Paso Robles’ wine industry has a long history within the area. Wine grapes were introduced to the Paso Robles soil in 1797 by the Spanish conquistadors and Franciscan missionaries. Spanish explorer Francisco Cortez envisioned an abundant wine-producing operation and encouraged settlers from Mexico and other parts of California to cultivate the land. The first vineyardists in the area were the Padres of the Mission San Miguel, and their old fermentation vats and grapevine artwork can still be seen at the Mission, north of the city of Paso Robles.

Commercial winemaking was introduced to the Paso Robles region in 1882 when Andrew York, a settler from Indiana, began planting vineyards and established the Ascension Winery at what is now York Mountain Winery.

Following Andrew York’s early success in the wine business, Gerd and Ilsabe Klintworth planted a vineyard in the Geneseo/Linne area in approximately 1886. They were licensed to sell jugs of Zinfandel, Port, and Muscatel, as well as some of the area’s first white wine made from Burger grapes. The Casteel Vineyards in the Willow Creek area were planted just prior to 1908. Casteel wines were stored and aged in a cave cellar. Cuttings from the old vines provided the start for other vineyards, still producing in the area today.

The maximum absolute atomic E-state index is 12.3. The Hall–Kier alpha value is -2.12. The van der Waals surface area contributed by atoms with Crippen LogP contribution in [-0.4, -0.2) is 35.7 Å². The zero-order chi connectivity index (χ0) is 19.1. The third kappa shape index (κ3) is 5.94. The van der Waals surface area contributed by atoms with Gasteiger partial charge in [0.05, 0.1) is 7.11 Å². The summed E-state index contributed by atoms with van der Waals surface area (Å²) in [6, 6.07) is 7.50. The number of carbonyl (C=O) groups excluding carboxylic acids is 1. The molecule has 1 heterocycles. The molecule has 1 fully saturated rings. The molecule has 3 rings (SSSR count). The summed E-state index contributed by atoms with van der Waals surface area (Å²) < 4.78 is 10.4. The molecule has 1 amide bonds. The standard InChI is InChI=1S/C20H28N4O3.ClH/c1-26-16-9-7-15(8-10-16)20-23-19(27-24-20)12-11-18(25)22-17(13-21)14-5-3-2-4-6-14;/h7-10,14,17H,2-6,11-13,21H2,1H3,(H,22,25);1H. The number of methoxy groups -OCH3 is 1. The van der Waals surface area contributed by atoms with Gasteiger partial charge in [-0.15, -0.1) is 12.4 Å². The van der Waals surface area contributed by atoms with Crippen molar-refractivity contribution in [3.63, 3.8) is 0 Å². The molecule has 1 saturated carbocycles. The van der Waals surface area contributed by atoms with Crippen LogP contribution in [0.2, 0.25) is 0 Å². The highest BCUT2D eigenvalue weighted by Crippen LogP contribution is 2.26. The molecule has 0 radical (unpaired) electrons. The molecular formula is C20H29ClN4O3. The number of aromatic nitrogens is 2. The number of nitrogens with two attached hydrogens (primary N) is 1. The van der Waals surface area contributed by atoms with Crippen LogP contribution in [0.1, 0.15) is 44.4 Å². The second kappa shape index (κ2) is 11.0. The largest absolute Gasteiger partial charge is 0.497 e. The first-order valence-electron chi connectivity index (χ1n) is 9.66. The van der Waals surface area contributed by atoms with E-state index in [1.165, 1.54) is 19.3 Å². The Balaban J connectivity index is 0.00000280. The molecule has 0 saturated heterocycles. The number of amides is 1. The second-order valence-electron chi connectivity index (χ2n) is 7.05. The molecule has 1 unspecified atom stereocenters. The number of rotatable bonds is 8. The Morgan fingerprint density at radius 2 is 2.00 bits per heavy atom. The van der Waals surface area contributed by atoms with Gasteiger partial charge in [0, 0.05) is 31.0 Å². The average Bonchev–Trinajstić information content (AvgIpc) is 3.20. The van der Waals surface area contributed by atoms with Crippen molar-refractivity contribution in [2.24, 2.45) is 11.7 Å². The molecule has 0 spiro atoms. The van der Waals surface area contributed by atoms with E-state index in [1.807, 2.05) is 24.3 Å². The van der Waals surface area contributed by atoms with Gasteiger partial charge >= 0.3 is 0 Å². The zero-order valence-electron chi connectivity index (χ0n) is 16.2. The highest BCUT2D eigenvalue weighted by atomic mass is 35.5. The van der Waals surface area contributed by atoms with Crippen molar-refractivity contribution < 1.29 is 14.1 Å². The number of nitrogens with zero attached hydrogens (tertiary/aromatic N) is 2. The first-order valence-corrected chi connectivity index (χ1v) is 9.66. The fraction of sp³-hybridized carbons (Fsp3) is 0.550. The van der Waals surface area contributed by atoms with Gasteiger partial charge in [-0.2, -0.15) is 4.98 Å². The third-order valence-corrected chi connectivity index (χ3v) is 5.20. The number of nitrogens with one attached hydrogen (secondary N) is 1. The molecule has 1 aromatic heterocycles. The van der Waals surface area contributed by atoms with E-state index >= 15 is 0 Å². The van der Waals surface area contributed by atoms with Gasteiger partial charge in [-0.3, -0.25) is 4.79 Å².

As the popularity of wines began to grow, so did the Paso Robles wine region.  The Templeton Winery was the area’s first to be bonded following the repeal of Prohibition.

The Paso Robles wine region gained more notoriety when Ignace Paderewski, the famous Polish statesman and concert pianist, visited Paso Robles, became enchanted with the area, and purchased 2,000 acres In the early 1920s, he planted Petite Sirah and Zinfandel on his Rancho San Ignacio vineyard in the Adelaide area. Following Prohibition, Paderewski’s wine was made at York Mountain Winery. The wines produced from grapes grown on Rancho San Ignacio went on to become award-winners.  Paso Robles’ reputation as a premier wine region became firmly established as a result of this and later successes.